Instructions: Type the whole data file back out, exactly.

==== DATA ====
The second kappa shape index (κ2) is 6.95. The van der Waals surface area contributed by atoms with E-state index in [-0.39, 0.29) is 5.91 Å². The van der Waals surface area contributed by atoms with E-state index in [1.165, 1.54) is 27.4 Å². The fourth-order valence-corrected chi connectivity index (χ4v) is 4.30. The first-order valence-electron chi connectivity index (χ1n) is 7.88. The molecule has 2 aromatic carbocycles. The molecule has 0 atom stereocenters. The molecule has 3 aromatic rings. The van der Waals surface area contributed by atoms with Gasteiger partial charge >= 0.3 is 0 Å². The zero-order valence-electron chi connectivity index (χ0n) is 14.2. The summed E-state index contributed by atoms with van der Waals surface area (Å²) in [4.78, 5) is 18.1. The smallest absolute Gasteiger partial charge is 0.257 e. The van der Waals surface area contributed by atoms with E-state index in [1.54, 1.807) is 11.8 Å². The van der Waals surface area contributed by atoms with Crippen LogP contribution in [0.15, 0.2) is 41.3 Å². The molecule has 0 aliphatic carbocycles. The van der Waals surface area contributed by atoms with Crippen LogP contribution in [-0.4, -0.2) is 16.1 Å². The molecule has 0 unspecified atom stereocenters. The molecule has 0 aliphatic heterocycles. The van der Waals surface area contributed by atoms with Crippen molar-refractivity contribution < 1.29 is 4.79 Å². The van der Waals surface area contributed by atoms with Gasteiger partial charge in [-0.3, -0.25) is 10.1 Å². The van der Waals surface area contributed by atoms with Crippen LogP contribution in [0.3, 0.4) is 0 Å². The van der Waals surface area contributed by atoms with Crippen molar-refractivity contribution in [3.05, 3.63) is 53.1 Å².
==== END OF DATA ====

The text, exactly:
The second kappa shape index (κ2) is 6.95. The van der Waals surface area contributed by atoms with E-state index in [-0.39, 0.29) is 5.91 Å². The van der Waals surface area contributed by atoms with E-state index in [1.165, 1.54) is 27.4 Å². The fourth-order valence-corrected chi connectivity index (χ4v) is 4.30. The first-order valence-electron chi connectivity index (χ1n) is 7.88. The molecule has 2 aromatic carbocycles. The molecule has 0 atom stereocenters. The molecule has 3 aromatic rings. The van der Waals surface area contributed by atoms with Gasteiger partial charge >= 0.3 is 0 Å². The zero-order valence-electron chi connectivity index (χ0n) is 14.2. The summed E-state index contributed by atoms with van der Waals surface area (Å²) in [4.78, 5) is 18.1. The smallest absolute Gasteiger partial charge is 0.257 e. The van der Waals surface area contributed by atoms with E-state index in [1.54, 1.807) is 11.8 Å². The van der Waals surface area contributed by atoms with Crippen LogP contribution in [0.15, 0.2) is 41.3 Å². The molecule has 0 aliphatic carbocycles. The van der Waals surface area contributed by atoms with Crippen LogP contribution in [-0.4, -0.2) is 16.1 Å². The molecule has 0 unspecified atom stereocenters. The molecule has 0 aliphatic heterocycles. The van der Waals surface area contributed by atoms with Crippen molar-refractivity contribution < 1.29 is 4.79 Å². The van der Waals surface area contributed by atoms with Gasteiger partial charge in [-0.3, -0.25) is 10.1 Å². The van der Waals surface area contributed by atoms with Crippen LogP contribution in [0.3, 0.4) is 0 Å². The van der Waals surface area contributed by atoms with Crippen molar-refractivity contribution in [3.05, 3.63) is 53.1 Å².